Group Rover Crews

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A Group Crew is attached to an existing group that has either a Scout Troop or Cub Pack or both. The Crew, under the Crew's Constitution, can elect to take members exclusively from their own Group or they can accept members from other Groups, although when coming from other Groups, the new members will have to change their scarf. A Group Crew is a Unit within the Group structure and regardless of its membership is accountable to the SGL.

The Crew may still choose its own name, for example, Stingray Rover Crew, despite its attachment to a Group that may have a different name. Someone (usually the Rover Scouter or the Chairperson) should attend all Group Committee meetings and take an active role in the affairs of the Group Committee. Additionally, Crew members should attend Group functions (Group fundraisers, Christmas parties, etc) in the same way as it would be expected of the other Units of the Group to attend and support these functions.

Advantages and Challenges experienced by Group Crews

Group Crews have a well-defined place in the Scout hierarchy as part of the Group. This has quite a few advantages - including having a ready-made support base of equipment, buildings and people. A Group Crew may encounter the following:

Sharing Group resources:

In addition to the benefit of resources, membership in a Group offers an in place structure to manage and maintain the hall and Group equipment. While the Crew may well be required to do service and/or pay Group fees, members are unlikely to have the stress of having to find a home, set up a Crew and be their own "Group" in the SSA structure. The Crew must be careful not to let the Scout Group Leader think of it as their own personal work party, to be contacted only when Group events are on, although doing service activities with other Units of the Group can be a great way to get to know and recruit the senior Scouts.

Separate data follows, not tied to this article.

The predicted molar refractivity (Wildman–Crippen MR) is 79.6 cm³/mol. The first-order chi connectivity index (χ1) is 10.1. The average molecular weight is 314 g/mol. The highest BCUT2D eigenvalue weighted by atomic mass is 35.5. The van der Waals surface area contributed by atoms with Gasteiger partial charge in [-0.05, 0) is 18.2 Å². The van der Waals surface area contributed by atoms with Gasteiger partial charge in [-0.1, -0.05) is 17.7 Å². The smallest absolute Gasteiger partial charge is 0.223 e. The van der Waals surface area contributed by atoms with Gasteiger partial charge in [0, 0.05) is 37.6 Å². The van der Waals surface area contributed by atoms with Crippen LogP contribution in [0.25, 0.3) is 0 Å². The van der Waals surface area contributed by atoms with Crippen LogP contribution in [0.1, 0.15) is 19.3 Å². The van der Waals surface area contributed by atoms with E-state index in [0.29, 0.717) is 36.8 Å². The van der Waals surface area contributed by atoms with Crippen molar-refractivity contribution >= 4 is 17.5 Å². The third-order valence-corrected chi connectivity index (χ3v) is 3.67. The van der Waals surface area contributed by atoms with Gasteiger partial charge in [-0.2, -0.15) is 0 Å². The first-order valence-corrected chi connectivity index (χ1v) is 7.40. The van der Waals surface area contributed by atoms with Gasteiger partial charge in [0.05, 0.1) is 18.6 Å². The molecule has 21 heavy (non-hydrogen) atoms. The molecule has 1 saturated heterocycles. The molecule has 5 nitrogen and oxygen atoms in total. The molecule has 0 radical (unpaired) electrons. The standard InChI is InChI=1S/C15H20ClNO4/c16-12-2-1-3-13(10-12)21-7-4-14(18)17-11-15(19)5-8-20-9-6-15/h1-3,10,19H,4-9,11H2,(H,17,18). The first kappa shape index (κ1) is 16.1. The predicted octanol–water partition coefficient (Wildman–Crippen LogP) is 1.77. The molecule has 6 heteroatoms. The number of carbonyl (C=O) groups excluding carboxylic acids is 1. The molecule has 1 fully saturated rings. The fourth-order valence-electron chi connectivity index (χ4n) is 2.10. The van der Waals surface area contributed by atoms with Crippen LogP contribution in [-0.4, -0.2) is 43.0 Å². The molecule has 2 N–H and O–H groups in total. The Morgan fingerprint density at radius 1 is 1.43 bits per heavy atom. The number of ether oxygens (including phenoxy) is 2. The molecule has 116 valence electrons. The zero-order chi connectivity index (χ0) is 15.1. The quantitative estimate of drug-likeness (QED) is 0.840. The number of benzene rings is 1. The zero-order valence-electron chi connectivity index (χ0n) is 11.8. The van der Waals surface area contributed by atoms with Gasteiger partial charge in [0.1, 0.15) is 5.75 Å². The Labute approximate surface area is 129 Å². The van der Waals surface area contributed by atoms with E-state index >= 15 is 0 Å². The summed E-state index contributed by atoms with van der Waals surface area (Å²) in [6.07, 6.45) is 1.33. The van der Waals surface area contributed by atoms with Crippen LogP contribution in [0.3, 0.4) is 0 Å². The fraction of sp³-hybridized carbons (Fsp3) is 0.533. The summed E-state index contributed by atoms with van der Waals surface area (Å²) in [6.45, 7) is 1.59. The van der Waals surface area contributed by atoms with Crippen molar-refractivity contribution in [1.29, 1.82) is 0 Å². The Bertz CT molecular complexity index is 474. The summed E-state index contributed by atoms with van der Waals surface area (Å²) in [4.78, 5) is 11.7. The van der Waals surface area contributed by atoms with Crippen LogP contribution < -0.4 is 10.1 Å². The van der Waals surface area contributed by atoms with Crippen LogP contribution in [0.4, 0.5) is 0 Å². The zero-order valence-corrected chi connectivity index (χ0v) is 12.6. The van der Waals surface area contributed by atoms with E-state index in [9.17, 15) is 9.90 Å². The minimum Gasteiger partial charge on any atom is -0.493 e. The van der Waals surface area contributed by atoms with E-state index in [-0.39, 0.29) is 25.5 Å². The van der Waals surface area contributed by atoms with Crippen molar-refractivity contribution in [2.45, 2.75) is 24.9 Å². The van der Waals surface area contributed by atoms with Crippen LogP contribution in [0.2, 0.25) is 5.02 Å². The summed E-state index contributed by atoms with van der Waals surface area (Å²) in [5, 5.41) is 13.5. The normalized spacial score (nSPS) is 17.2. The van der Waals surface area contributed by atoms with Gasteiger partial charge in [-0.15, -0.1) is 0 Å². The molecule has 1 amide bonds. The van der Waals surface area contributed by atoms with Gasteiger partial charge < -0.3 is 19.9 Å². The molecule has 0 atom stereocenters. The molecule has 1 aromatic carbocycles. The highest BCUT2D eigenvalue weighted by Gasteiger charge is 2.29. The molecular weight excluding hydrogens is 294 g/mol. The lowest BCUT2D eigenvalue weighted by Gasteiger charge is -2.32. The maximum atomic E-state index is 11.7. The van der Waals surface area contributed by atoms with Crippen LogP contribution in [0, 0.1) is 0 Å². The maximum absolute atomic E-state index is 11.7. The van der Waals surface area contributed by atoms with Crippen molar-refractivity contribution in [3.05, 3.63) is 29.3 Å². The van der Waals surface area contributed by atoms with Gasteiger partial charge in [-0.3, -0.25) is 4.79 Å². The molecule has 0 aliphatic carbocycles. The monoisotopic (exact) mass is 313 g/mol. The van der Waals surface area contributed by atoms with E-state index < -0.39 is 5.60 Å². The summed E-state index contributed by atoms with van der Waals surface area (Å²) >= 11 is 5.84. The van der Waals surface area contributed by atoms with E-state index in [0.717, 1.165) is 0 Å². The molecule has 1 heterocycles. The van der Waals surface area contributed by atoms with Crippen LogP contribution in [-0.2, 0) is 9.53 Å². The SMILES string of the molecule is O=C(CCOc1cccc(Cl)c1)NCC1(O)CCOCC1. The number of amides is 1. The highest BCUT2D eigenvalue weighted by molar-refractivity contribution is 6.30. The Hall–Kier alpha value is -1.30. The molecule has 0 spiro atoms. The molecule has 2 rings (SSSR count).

Split loyalties:

If a Group Crew draws members from a number of Groups, the issue of Group loyalty can be significant if prospective members have very close ties with their own Group. This may discourage members from wanting to join Rovers at all if they do not have their own Group Crew. Many of these members may make an effective Independent Crew where they retain their own Group loyalties but form a functioning Crew.

In either case, there is an opportunity and a need to develop Crew loyalty above and beyond existing Group loyalties. Making sure everyone feels a part of the Crew and that strong relationships are formed between the Crew members helps develop loyalty. If it continues to be an ongoing problem, the Crew should consider adopting another name for their Crew, whilst remaining a Unit within the Group.